Book: The Way I Used To Be by Amber Smith
Published March 2016 by Margaret K Elderberry Books|367 pages
Where I Got It: I borrowed the hardcover from the library
Genre: YA Contemporary
In the tradition of Speak, this extraordinary debut novel shares the unforgettable story of a young woman as she struggles to find strength in the aftermath of an assault.
Eden was always good at being good. Starting high school didn’t change who she was. But the night her brother’s best friend rapes her, Eden’s world capsizes.
What was once simple, is now complex. What Eden once loved—who she once loved—she now hates. What she thought she knew to be true, is now lies. Nothing makes sense anymore, and she knows she’s supposed to tell someone what happened but she can’t. So she buries it instead. And she buries the way she used to be.
Told in four parts—freshman, sophomore, junior, and senior year—this provocative debut reveals the deep cuts of trauma. But it also demonstrates one young woman’s strength as she navigates the disappointment and unbearable pains of adolescence, of first love and first heartbreak, of friendships broken and rebuilt, and while learning to embrace a power of survival she never knew she had hidden within her heart.
Before I start reviewing, rape, drugs and drinking are things that we see in the book, and therefore, are mentioned in this review.
When I saw that this book was in the tradition of Speak, I knew I had to read it. Unfortunately, I didn’t like it, and if the reviews and ratings are any indication, I am clearly in the minority. It definitely didn’t live up to Speak, though I do see some comparisons between the two- both books follow a teen as she deals with the aftermath of rape, and not saying anything, I do think speak did it a lot better
I felt for Eden, I really did. No one should have to go through what she went through, and unfortunately, her story in one that happens frequently.
Even with everything she’s going through, I found that Eden was a hard character to like. She had some self-destructive tendencies, and it was hard to watch her downward spiral of sex, drugs and alcohol. There are some great books about teens dealing with rape, like Speak by Laurie Halse Anderson and Some Boys by Patty Blount, and I think those add a lot more to both YA in general, but particularly when discussing rape, its aftermath, and how we treat rape victims. I thought this book didn’t really add anything to that.
The span of time could have been interesting, but the structure of the book didn’t work at all, and I thought it was, well, a mess. I felt like huge gaps of time were missing. I know things for Eden weren’t easy, and she was dealing with something traumatic on her own, and she didn’t know who she was anymore. She didn’t seem interested in things she really liked, and clearly the drugs, sex, and alcohol were her way of numbing the pain and trauma of what happened. I get everyone deals with things differently, and by no means am I judging her for that. I hope she gets the help she needs.
The structure, though…one minute, she’s hanging out in the library during her lunch and has glasses, and the next thing you know, she’s wearing contacts, has dropped out of things like band, and is the complete opposite of who she was just months earlier. Her parents are another good example of missing time- one minute, they’re mom and dad, and they are seen talking, but the next thing you know, she’s calling them by their first name, and they communicate solely by notes in the kitchen. When did that happen? I feel like things needed to be filled in a little more, because it felt like parts of her downward spiral were being skipped in favor of nothing that I actually care about.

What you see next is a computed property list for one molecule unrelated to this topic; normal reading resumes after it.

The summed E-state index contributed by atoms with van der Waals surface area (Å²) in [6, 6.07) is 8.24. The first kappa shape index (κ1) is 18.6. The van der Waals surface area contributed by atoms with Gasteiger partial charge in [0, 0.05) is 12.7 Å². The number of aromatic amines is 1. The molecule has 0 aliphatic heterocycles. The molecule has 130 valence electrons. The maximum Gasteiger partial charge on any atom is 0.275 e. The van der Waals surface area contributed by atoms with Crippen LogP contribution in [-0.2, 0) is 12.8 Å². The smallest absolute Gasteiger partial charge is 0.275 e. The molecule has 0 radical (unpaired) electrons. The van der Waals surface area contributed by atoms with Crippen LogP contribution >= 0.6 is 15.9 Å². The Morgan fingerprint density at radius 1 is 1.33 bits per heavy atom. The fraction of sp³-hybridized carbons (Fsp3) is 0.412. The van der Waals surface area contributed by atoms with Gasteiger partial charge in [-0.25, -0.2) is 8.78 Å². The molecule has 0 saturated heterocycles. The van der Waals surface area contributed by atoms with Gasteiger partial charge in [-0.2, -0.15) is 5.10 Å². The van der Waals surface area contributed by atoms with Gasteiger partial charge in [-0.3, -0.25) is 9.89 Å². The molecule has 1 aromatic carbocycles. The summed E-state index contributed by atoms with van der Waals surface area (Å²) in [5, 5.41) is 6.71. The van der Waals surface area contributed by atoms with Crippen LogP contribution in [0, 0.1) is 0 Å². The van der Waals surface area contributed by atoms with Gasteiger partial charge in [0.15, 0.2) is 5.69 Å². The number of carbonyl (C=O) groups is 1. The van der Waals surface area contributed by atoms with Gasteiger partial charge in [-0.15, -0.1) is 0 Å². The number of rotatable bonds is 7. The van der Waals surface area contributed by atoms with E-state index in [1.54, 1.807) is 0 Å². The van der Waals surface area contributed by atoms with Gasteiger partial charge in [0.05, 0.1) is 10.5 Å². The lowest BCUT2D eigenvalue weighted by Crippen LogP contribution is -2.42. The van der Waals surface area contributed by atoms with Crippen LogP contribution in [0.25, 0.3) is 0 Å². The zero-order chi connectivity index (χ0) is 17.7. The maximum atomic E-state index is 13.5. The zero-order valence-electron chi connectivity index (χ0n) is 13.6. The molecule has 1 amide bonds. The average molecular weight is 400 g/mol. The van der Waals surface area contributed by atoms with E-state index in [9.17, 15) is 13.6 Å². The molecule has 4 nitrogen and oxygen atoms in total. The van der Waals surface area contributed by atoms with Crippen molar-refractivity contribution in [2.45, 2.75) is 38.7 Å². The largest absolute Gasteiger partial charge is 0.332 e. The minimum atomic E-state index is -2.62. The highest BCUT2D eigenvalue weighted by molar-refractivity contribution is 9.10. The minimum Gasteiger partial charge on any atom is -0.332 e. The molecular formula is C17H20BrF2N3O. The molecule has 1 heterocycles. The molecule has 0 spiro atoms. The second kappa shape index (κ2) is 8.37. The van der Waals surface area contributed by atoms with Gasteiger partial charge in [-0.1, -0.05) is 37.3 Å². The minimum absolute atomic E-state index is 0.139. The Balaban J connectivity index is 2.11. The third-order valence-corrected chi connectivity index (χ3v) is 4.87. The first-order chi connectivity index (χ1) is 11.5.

I don’t know what to think of her relationships with her family and friends. And by friends, I really mean Mara, who seemed to be her only friend. She’s fighting with her parents, her brother doesn’t seem to care about her, and Mara tries, but eventually can’t take Eden’s behaviour anymore. I mean, she seemed to change pretty drastically, and yet, we never see her parents question it. So either she was really good at hiding things and sneaking around, or they didn’t seem to care, at least from what we see in the book.
But when you consider the fact that it seemed like Smith skipped over some things, maybe her parents did try to do or say something but we never saw it. And why did it seem to take so long for Cameron and Mara to say something to her? I don’t get it, but sure, let’s take a while to say something about how our friend is acting.
Let’s talk about the ending before I wrap this up. I am glad that she finally said something, but I was a little sad by what it took for her to say something. I know everyone is different, and like I said earlier, I hope she gets some help and deals with what happened in a healthy way. Was the ending emotional? Of course it was. I’m not completely heartless, and I was crying. I hate saying this, I really do, but I’m going to say it anyway: by the ending, I just didn’t care what happened to Eden, and it was too late. While I didn’t like Amanda (from the glimpses we saw), Amanda saying something led to Eden finally saying something, and hopefully that is a good start for her.
What happened to her shouldn’t happen to anyone, and the sad reality is that it does happen. While this book clearly isn’t for me, it could be for someone else.
1 star. The structure of the story didn’t work for me, and it felt like parts of Eden’s story were left out. This book didn’t work for me but don’t let that keep you from picking up this book if it’s up your alley.